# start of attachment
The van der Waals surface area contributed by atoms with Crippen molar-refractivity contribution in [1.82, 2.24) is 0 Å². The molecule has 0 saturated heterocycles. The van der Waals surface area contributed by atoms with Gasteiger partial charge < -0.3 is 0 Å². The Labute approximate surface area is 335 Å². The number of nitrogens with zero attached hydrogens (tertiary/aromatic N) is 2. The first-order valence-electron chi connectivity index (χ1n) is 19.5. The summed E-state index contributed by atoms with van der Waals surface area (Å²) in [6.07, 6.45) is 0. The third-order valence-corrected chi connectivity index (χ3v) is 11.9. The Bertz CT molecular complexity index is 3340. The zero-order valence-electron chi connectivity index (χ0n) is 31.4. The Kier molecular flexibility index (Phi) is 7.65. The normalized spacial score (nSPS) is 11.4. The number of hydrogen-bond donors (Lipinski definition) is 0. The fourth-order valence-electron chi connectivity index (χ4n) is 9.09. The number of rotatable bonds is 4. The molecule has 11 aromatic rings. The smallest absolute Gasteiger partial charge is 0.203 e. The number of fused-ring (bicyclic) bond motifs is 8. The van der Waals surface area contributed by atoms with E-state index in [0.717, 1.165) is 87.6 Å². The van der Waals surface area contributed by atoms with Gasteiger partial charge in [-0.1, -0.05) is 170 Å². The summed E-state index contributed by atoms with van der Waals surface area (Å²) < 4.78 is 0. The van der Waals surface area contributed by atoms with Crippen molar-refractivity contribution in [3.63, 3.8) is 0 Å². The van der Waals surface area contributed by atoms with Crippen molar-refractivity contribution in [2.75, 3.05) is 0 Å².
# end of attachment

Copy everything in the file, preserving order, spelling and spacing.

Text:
The van der Waals surface area contributed by atoms with Crippen molar-refractivity contribution in [1.82, 2.24) is 0 Å². The molecule has 0 saturated heterocycles. The van der Waals surface area contributed by atoms with Gasteiger partial charge < -0.3 is 0 Å². The Labute approximate surface area is 335 Å². The number of nitrogens with zero attached hydrogens (tertiary/aromatic N) is 2. The first-order valence-electron chi connectivity index (χ1n) is 19.5. The summed E-state index contributed by atoms with van der Waals surface area (Å²) in [6.07, 6.45) is 0. The third-order valence-corrected chi connectivity index (χ3v) is 11.9. The Bertz CT molecular complexity index is 3340. The zero-order valence-electron chi connectivity index (χ0n) is 31.4. The Kier molecular flexibility index (Phi) is 7.65. The normalized spacial score (nSPS) is 11.4. The number of hydrogen-bond donors (Lipinski definition) is 0. The fourth-order valence-electron chi connectivity index (χ4n) is 9.09. The number of rotatable bonds is 4. The molecule has 11 aromatic rings. The smallest absolute Gasteiger partial charge is 0.203 e. The number of fused-ring (bicyclic) bond motifs is 8. The van der Waals surface area contributed by atoms with E-state index in [0.717, 1.165) is 87.6 Å². The van der Waals surface area contributed by atoms with Gasteiger partial charge in [-0.1, -0.05) is 170 Å². The summed E-state index contributed by atoms with van der Waals surface area (Å²) < 4.78 is 0. The van der Waals surface area contributed by atoms with Crippen molar-refractivity contribution in [3.63, 3.8) is 0 Å². The van der Waals surface area contributed by atoms with Crippen molar-refractivity contribution in [2.75, 3.05) is 0 Å².